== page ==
Milton Tower is a ruined castle in Keith, Moray in Scotland. Built and remodelled over several centuries, it was started around 1480 for George Ogilvie, and served as a seat of the Ogilvies, who had succeeded the Abbots of Kinloss as the feuars of the district after the Scottish Reformation. Renovated by Margaret Ogilvie in 1601, the tower passed by marriage into the Oliphant family in 1707, but was neglected and gradually fell into disrepair after 1715. It was finally abandoned in 1829, and much of the stone that made up the fabric of the building was removed for use elsewhere.
Only the northern part of the castle now remains, in the form of a two-storied tower with a garret above a vaulted ground floor. The fireplace of what would have been the great hall is exposed on the south face of the surviving structure at the level of the first floor, alongside a substantial aumbry. There is a segmental-arched entrance in the west wall, and a small window to the garret in the south face of the tower. The walls, which are intact to the level of the roof, are made of rubble with ashlar detailing, and up to 0.9 metres (3.0 ft) thick in places. The tower is approximately 7.2 metres (23.6 ft) from east to west, and 6.4 metres (21.0 ft) from north to south. The site it stands on can be accessed from the west side, via an iron gate.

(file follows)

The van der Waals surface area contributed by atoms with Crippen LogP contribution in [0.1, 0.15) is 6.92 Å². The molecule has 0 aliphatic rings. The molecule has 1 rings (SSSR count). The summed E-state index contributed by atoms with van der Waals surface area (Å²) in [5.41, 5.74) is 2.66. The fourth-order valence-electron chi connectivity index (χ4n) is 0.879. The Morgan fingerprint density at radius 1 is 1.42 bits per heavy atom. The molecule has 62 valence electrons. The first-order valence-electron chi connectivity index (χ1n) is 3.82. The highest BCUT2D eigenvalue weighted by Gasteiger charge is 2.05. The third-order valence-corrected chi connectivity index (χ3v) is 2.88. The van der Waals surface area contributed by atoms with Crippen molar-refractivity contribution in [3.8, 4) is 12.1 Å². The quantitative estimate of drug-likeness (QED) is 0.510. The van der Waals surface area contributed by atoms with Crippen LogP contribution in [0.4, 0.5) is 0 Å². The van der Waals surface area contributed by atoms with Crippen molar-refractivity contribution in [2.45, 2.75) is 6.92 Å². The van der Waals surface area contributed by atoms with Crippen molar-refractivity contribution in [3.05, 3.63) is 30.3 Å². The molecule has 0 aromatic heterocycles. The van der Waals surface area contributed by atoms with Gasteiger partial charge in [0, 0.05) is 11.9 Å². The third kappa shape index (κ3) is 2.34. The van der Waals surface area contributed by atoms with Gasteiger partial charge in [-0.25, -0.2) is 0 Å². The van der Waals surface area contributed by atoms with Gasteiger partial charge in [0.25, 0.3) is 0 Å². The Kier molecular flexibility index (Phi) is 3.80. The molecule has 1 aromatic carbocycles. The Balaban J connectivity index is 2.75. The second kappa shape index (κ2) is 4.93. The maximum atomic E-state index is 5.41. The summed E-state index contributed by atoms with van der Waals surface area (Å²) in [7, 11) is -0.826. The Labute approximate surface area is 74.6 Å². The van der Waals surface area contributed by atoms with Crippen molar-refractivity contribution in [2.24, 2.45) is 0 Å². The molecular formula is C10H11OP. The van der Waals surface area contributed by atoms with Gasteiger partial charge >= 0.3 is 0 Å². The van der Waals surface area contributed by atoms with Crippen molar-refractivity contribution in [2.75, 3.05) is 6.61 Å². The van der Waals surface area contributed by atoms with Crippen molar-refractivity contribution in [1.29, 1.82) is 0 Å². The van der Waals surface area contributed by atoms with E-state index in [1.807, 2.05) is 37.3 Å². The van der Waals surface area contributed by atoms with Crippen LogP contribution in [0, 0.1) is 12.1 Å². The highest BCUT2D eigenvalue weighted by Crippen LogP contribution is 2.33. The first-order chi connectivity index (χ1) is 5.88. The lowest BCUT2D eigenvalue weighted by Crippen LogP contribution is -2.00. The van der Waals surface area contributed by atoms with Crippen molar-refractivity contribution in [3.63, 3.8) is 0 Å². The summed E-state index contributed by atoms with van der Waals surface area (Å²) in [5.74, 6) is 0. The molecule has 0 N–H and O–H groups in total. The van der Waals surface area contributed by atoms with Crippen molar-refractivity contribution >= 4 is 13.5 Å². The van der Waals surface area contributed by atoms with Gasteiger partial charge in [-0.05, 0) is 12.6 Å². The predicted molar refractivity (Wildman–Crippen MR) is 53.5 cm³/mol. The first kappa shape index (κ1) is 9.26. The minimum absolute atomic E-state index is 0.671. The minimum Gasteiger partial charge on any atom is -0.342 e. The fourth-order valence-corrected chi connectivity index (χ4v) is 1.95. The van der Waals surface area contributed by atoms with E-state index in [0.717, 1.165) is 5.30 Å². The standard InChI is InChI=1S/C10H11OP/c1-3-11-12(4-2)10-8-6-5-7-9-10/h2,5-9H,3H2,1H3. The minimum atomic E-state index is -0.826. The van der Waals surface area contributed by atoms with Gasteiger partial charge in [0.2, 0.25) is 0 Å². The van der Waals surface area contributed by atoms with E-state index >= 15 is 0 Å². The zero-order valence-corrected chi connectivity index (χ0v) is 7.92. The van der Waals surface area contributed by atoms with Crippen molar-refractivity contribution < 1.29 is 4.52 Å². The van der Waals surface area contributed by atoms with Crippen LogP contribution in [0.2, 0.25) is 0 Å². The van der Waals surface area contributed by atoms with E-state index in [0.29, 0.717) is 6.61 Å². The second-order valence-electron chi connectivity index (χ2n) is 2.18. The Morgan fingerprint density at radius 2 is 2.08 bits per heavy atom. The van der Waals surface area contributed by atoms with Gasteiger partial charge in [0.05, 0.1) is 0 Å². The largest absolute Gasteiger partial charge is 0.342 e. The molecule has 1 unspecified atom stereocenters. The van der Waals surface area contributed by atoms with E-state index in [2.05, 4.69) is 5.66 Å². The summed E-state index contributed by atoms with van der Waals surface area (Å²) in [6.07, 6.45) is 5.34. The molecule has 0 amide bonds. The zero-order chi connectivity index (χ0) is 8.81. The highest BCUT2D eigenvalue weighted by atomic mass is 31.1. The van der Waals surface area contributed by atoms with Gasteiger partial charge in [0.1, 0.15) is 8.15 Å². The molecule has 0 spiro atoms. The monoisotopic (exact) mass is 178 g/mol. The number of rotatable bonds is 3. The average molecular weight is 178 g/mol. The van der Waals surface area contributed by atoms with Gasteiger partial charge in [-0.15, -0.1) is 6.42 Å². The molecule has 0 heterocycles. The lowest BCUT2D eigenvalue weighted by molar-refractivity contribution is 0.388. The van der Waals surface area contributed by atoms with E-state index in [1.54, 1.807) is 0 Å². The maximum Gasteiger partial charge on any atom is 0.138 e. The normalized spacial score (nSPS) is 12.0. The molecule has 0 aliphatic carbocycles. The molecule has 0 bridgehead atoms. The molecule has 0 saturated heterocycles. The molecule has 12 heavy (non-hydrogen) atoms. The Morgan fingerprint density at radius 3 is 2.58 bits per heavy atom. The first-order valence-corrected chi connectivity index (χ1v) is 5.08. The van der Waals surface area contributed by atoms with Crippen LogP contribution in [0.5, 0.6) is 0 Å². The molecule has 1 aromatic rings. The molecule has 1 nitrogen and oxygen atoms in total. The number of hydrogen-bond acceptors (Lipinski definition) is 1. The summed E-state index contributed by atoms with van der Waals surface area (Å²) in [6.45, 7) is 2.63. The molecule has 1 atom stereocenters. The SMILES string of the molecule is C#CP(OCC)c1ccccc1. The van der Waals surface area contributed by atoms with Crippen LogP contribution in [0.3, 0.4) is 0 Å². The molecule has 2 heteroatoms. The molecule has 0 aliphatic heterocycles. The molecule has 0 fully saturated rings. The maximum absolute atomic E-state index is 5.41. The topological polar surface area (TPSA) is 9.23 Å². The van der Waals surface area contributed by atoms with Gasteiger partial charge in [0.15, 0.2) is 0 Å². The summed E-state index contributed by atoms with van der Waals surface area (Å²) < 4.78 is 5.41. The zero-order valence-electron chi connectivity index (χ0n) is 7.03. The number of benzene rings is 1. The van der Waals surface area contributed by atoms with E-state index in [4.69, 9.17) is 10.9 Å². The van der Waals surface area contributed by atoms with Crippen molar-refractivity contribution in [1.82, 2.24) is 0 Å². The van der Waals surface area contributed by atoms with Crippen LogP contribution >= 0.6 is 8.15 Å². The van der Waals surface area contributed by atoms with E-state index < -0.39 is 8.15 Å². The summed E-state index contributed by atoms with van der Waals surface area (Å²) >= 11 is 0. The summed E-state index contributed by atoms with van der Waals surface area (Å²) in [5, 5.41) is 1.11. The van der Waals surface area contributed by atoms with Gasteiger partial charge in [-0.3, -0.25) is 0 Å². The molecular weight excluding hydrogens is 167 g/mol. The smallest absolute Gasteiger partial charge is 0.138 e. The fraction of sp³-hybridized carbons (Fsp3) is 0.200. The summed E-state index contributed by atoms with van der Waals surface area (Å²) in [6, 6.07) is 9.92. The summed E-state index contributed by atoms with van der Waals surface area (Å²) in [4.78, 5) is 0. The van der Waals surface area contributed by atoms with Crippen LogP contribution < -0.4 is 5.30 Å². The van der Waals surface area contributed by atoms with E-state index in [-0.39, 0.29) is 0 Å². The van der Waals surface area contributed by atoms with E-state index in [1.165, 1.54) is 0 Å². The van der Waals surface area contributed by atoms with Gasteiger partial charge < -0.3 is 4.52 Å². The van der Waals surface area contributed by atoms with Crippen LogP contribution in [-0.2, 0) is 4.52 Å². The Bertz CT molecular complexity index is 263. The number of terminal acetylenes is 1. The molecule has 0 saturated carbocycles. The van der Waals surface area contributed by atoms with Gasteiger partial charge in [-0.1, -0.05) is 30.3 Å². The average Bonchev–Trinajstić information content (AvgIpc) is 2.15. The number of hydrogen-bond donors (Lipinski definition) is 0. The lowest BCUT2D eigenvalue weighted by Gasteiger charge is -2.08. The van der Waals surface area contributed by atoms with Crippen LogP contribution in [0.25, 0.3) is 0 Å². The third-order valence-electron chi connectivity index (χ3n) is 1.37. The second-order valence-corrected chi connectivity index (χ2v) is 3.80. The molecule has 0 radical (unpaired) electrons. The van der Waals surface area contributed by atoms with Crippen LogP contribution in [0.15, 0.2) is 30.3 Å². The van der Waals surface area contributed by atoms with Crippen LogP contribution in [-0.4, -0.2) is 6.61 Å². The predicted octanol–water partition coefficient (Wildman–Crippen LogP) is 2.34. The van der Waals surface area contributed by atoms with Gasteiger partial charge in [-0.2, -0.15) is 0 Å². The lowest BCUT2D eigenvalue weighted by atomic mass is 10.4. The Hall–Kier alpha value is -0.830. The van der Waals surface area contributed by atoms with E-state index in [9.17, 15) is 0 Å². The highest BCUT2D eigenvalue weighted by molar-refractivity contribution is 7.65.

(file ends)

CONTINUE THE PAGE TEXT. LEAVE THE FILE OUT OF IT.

Milton Tower was the birthplace of St John Ogilvie, Scotland's only post-Reformation Catholic saint. It was designated a scheduled monument in 1993, and is recognised as a nationally significant example of a fifteenth-century defensive residence.